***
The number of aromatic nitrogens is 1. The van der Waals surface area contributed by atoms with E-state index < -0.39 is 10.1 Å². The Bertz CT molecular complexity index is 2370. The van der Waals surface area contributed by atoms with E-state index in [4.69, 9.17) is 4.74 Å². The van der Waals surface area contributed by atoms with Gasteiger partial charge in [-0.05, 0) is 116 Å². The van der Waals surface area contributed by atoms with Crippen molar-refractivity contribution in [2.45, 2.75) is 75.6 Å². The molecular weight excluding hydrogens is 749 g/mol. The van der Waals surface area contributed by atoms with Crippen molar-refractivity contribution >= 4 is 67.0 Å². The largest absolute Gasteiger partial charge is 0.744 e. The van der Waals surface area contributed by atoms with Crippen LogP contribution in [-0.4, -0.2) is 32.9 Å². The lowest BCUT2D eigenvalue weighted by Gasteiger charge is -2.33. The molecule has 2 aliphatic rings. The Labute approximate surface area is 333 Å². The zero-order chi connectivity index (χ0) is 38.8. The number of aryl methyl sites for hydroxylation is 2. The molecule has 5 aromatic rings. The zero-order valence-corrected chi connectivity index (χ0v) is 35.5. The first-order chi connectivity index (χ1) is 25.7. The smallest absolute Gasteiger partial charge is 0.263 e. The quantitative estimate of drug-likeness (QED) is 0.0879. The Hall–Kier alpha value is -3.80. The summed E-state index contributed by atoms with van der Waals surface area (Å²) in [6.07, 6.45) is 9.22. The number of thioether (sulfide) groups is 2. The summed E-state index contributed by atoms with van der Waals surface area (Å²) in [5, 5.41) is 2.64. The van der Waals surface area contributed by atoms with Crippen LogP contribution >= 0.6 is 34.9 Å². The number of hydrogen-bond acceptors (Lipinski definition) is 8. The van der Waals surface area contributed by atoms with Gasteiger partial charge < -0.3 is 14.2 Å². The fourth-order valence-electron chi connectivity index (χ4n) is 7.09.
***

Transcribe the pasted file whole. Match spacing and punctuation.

The number of aromatic nitrogens is 1. The van der Waals surface area contributed by atoms with E-state index < -0.39 is 10.1 Å². The Bertz CT molecular complexity index is 2370. The van der Waals surface area contributed by atoms with E-state index in [4.69, 9.17) is 4.74 Å². The van der Waals surface area contributed by atoms with Gasteiger partial charge in [-0.05, 0) is 116 Å². The van der Waals surface area contributed by atoms with Crippen molar-refractivity contribution in [2.45, 2.75) is 75.6 Å². The molecular weight excluding hydrogens is 749 g/mol. The van der Waals surface area contributed by atoms with Crippen molar-refractivity contribution >= 4 is 67.0 Å². The largest absolute Gasteiger partial charge is 0.744 e. The van der Waals surface area contributed by atoms with Crippen LogP contribution in [-0.4, -0.2) is 32.9 Å². The lowest BCUT2D eigenvalue weighted by Gasteiger charge is -2.33. The molecule has 2 aliphatic rings. The Labute approximate surface area is 333 Å². The zero-order chi connectivity index (χ0) is 38.8. The number of aryl methyl sites for hydroxylation is 2. The molecule has 5 aromatic rings. The zero-order valence-corrected chi connectivity index (χ0v) is 35.5. The first-order chi connectivity index (χ1) is 25.7. The smallest absolute Gasteiger partial charge is 0.263 e. The quantitative estimate of drug-likeness (QED) is 0.0879. The Hall–Kier alpha value is -3.80. The summed E-state index contributed by atoms with van der Waals surface area (Å²) in [6.07, 6.45) is 9.22. The number of thioether (sulfide) groups is 2. The summed E-state index contributed by atoms with van der Waals surface area (Å²) in [5, 5.41) is 2.64. The van der Waals surface area contributed by atoms with Crippen LogP contribution >= 0.6 is 34.9 Å². The number of hydrogen-bond acceptors (Lipinski definition) is 8. The van der Waals surface area contributed by atoms with Gasteiger partial charge < -0.3 is 14.2 Å². The fourth-order valence-electron chi connectivity index (χ4n) is 7.09.